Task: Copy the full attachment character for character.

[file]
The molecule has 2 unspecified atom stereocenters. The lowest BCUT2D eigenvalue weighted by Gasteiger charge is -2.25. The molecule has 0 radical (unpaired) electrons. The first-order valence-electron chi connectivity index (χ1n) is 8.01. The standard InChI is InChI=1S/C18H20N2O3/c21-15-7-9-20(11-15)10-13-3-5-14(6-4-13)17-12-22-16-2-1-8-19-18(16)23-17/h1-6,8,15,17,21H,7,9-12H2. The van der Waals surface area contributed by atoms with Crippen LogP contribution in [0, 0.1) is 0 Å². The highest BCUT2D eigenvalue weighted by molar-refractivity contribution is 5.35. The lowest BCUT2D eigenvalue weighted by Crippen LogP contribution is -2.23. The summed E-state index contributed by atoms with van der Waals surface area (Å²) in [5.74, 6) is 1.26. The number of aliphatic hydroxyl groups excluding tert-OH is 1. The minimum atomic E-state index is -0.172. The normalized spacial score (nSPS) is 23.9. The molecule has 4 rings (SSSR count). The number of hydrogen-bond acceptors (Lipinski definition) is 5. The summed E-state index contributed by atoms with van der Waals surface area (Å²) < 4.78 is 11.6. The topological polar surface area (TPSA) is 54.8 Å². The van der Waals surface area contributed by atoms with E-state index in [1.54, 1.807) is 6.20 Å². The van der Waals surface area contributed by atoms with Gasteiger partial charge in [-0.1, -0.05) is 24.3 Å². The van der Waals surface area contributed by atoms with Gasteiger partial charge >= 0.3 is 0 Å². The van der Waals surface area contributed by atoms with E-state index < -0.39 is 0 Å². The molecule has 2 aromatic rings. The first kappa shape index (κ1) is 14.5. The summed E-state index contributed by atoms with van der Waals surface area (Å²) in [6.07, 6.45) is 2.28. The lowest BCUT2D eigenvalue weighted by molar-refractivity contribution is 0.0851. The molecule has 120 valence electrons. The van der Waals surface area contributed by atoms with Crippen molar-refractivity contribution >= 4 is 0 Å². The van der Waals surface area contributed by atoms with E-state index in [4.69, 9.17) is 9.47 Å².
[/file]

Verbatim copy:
The molecule has 2 unspecified atom stereocenters. The lowest BCUT2D eigenvalue weighted by Gasteiger charge is -2.25. The molecule has 0 radical (unpaired) electrons. The first-order valence-electron chi connectivity index (χ1n) is 8.01. The standard InChI is InChI=1S/C18H20N2O3/c21-15-7-9-20(11-15)10-13-3-5-14(6-4-13)17-12-22-16-2-1-8-19-18(16)23-17/h1-6,8,15,17,21H,7,9-12H2. The van der Waals surface area contributed by atoms with Crippen LogP contribution in [0, 0.1) is 0 Å². The highest BCUT2D eigenvalue weighted by molar-refractivity contribution is 5.35. The lowest BCUT2D eigenvalue weighted by Crippen LogP contribution is -2.23. The summed E-state index contributed by atoms with van der Waals surface area (Å²) in [5.74, 6) is 1.26. The number of aliphatic hydroxyl groups excluding tert-OH is 1. The minimum atomic E-state index is -0.172. The normalized spacial score (nSPS) is 23.9. The molecule has 4 rings (SSSR count). The number of hydrogen-bond acceptors (Lipinski definition) is 5. The summed E-state index contributed by atoms with van der Waals surface area (Å²) < 4.78 is 11.6. The topological polar surface area (TPSA) is 54.8 Å². The van der Waals surface area contributed by atoms with E-state index in [1.54, 1.807) is 6.20 Å². The van der Waals surface area contributed by atoms with Gasteiger partial charge in [-0.1, -0.05) is 24.3 Å². The van der Waals surface area contributed by atoms with Gasteiger partial charge >= 0.3 is 0 Å². The van der Waals surface area contributed by atoms with E-state index < -0.39 is 0 Å². The molecule has 2 aromatic rings. The first kappa shape index (κ1) is 14.5. The summed E-state index contributed by atoms with van der Waals surface area (Å²) in [6.07, 6.45) is 2.28. The lowest BCUT2D eigenvalue weighted by molar-refractivity contribution is 0.0851. The molecule has 120 valence electrons. The van der Waals surface area contributed by atoms with Crippen molar-refractivity contribution >= 4 is 0 Å². The van der Waals surface area contributed by atoms with E-state index in [4.69, 9.17) is 9.47 Å².